US8190307B2  Control optimization method for helicopters carrying suspended loads  Google Patents
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 US8190307B2 US8190307B2 US12/861,541 US86154110A US8190307B2 US 8190307 B2 US8190307 B2 US 8190307B2 US 86154110 A US86154110 A US 86154110A US 8190307 B2 US8190307 B2 US 8190307B2
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 G05D1/00—Control of position, course or altitude of land, water, air, or space vehicles, e.g. automatic pilot
 G05D1/10—Simultaneous control of position or course in three dimensions
 G05D1/101—Simultaneous control of position or course in three dimensions specially adapted for aircraft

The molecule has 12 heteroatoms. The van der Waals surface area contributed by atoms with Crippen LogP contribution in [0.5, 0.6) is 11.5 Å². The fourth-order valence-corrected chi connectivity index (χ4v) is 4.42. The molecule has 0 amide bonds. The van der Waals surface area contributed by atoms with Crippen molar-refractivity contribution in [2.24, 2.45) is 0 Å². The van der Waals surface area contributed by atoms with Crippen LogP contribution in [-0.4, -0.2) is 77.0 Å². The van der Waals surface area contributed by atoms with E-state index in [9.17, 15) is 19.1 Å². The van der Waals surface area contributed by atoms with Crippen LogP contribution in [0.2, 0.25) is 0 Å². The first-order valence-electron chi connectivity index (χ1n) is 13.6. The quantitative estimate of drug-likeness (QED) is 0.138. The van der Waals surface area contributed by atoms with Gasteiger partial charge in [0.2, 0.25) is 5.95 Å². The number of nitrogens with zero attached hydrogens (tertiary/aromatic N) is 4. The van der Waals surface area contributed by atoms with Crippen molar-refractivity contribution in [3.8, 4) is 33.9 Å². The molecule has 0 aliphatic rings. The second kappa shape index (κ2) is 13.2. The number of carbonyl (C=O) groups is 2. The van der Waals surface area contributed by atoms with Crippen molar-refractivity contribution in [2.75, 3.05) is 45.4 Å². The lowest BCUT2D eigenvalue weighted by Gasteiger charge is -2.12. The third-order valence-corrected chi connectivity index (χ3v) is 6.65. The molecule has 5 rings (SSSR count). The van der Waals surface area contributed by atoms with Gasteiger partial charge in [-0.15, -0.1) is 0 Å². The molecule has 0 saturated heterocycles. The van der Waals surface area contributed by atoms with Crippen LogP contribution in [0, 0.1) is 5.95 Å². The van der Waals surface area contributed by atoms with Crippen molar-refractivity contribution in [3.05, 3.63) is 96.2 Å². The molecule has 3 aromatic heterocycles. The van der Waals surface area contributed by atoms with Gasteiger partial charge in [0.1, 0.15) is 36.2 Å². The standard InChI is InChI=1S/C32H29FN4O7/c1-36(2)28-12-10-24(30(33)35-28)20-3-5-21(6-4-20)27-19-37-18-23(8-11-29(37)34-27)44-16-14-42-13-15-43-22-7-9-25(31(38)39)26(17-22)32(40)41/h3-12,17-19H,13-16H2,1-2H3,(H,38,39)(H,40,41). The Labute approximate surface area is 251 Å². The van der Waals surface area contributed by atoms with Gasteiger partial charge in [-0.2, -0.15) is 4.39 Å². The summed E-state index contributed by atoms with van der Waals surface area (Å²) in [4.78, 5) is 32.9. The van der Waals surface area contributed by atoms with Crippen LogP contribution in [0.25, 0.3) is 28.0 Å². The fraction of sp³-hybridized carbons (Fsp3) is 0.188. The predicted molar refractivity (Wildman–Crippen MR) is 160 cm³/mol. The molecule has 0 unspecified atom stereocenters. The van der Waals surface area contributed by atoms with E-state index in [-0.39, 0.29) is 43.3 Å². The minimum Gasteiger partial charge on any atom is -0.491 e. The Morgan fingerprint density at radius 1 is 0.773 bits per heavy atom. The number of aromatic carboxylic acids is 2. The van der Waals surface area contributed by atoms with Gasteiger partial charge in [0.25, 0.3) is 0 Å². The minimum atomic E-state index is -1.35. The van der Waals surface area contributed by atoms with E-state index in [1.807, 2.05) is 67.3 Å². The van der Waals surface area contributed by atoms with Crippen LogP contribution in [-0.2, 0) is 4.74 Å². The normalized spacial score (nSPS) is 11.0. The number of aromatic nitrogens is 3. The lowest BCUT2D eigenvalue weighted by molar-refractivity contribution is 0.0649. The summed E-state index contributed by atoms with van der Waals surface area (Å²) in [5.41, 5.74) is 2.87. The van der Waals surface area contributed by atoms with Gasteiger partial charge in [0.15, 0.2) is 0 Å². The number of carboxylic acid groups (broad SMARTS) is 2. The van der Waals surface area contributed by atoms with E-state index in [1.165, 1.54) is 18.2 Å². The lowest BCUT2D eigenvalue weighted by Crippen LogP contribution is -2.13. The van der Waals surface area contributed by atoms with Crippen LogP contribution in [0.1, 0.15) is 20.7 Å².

G05D1/102—Simultaneous control of position or course in three dimensions specially adapted for aircraft specially adapted for vertical takeoff of aircraft

 Y—GENERAL TAGGING OF NEW TECHNOLOGICAL DEVELOPMENTS; GENERAL TAGGING OF CROSSSECTIONAL TECHNOLOGIES SPANNING OVER SEVERAL SECTIONS OF THE IPC; TECHNICAL SUBJECTS COVERED BY FORMER USPC CROSSREFERENCE ART COLLECTIONS [XRACs] AND DIGESTS
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Abstract
Description
1. Field of the Invention
The present invention relates to feedback control system optimization, and more specifically to a control optimization method for helicopters carrying suspended loads that provides an antiswing feedback control system for the loads carried by the helicopter.
2. Description of the Related Art